Confidently jutting 762 metres into open ocean, the Dallas Road breakwater has defined the meeting point of land and sea adjacent to Victoria’s international seaport at Ogden Point for generations.
Its origins a century ago highlight Victoria’s emergence as a bustling maritime city linked to important imperial trade and tourism routes. Hoping to harness an economic boom after the opening of the Panama Canal, then under construction in 1912, the breakwater project reflected the capital city’s grand ambitions to position itself as the most important British seaport in the Pacific.
By 1912, 2,500 ships of all sizes representing over three million tons of shipping berthed annually in Victoria. In the era before jet engines, steamship lines connected Victoria with ports in Liverpool, Glasgow, New York, Antwerp, New Zealand, Australia, South America and “the Orient.” Early sea voyages to Victoria were often dangerous and maritime tragedies such as the grounding of the SS Valencia in 1906 and the sinking of the ships Sechelt and Iroquois in 1911 weighed heavily on people’s minds.
Harry Barnard, a prominent lawyer and politician who later served as a member of Parliament and senator, was concerned that Victoria might lose its leading maritime position without a plan to modernize its port facilities. He used his leverage on the Board of Trade to persuade Prime Minister Robert Borden to commission a study for the redevelopment of Victoria’s port infrastructure around the docks at Rithet’s Pier (the current site of the Canadian Coast Guard base in James Bay). Louis Coste, the chief engineer, recommended an ambitious development including new deep water docks and a breakwater at Ogden Point (a second breakwater at Macaulay Point was proposed but never built) to mitigate the rough waves and winds from the Juan de Fuca Strait.
The plan generated tremendous excitement in the local press. A full-page editorial in July 1912 extolled the virtues of the “growing position of Victoria as a great port” and expressed enthusiasm that the Dominion Government had announced their intentions to construct a “big breakwater” at Ogden Point.
On Oct. 18, 1912, the government awarded the breakwater contract to the British firm of Sir John Jackson, heralded by the press as the “greatest firm of constructional engineers in the world.” The local firm of A.J. Ratfliff & Co. was assigned to build two massive derricks, powered by steam engines, to lift the heavy stone material. Construction began in 1913 and the government provided $5 million for the breakwater and adjacent docks at Ogden Point.
The Royal Bay quarry in Colwood was secured to supply over one million tonnes of rock and rubble for the breakwater’s underwater foundation. Ten thousand granite blocks quarried on Hardy Island were shipped by barge to Ogden Point to construct the breakwater’s surface in a layered pyramid design. A concrete shell provided the superstructure. At the time, it was British Columbia’s largest ever construction project.
On Jan. 22, 1917, the last granite block was ceremonially laid at the parapet. Flags were raised at both ends of the breakwater, champagne flowed, toasts and congratulatory speeches were made, and a deafening chorus of whistles and horns from nearby industrial plants and passing steamships announced the triumphant conclusion of four years of hard work. As a testament to its design brilliance, only minor repairs have been required after nearly a century of exposure to the elements.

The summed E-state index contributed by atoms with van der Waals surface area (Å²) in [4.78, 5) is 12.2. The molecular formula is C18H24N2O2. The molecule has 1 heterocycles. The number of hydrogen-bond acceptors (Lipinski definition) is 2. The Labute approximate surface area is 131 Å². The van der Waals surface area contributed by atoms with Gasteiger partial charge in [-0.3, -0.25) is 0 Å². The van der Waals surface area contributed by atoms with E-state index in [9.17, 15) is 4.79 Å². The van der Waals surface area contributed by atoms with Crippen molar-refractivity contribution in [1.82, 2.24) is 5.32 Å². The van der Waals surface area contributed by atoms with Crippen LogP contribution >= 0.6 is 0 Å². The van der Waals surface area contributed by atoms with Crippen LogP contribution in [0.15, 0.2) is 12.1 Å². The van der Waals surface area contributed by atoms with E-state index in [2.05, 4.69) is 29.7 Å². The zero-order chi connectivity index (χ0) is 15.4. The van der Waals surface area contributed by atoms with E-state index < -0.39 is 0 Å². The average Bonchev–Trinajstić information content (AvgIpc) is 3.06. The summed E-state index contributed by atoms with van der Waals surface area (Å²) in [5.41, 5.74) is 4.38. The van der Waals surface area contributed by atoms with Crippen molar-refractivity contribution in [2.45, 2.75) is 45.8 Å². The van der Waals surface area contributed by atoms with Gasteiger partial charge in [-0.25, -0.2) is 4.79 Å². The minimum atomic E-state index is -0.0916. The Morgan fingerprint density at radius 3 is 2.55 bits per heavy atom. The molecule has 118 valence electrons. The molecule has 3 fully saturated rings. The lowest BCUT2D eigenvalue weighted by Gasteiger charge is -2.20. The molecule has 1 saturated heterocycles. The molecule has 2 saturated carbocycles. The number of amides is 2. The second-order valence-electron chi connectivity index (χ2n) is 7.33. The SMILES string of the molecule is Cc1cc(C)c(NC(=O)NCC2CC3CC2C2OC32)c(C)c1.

The following year, Parfitt Brothers constructed the small lighthouse at the end of the breakwater to house a powerful lighting beacon.
For decades, the breakwater provided protection to the Ogden Point port and helped to spur an economic boom in shipping and industrial activity. For passengers on the great Canadian Pacific Empress ships, the appearance of the stately breakwater through the mist after a long sea voyage announced their impending arrival at port.
In the modern era, the breakwater has become a stage for walkers, bird watchers, fishers and scuba divers – attracted by incomparable views of the majestic Olympic Mountains and the unique diversity of nearby marine life.
In 2002, the Greater Victoria Harbour Authority assumed ownership of the breakwater and Ogden Point properties from Transport Canada. Beginning in 2009, the Unity Wall mural project transformed the breakwater into a canvas for First Nations artists to share traditional stories and to create a bridge between cultures. In 2013, the Harbour Authority invested $500,000 to install safety handrails. Since then, walking numbers have exploded with people of all ages and abilities taking part. In February 2015, staff at Ogden Point counted pedestrian traffic and were astonished to learn that during one of the bitterest months of the year, nearly 32,000 people walked the breakwater. One can only imagine the number of walkers during the warm summer months.
In January 2017, the breakwater will celebrate its 100th birthday during the same year that Canada turns 150. It will be a wonderful opportunity to honour the breakwater’s origins as a British engineering triumph as well as its current role as a nationally significant local treasure that not only connects visitors with land and sea, but with the past, present and future of our great maritime city.
Ivan Watson is an historian and media relations specialist for the Greater Victoria Harbour Authority. You can follow him on Twitter @watsonivan or email him feedback at: firstname.lastname@example.org.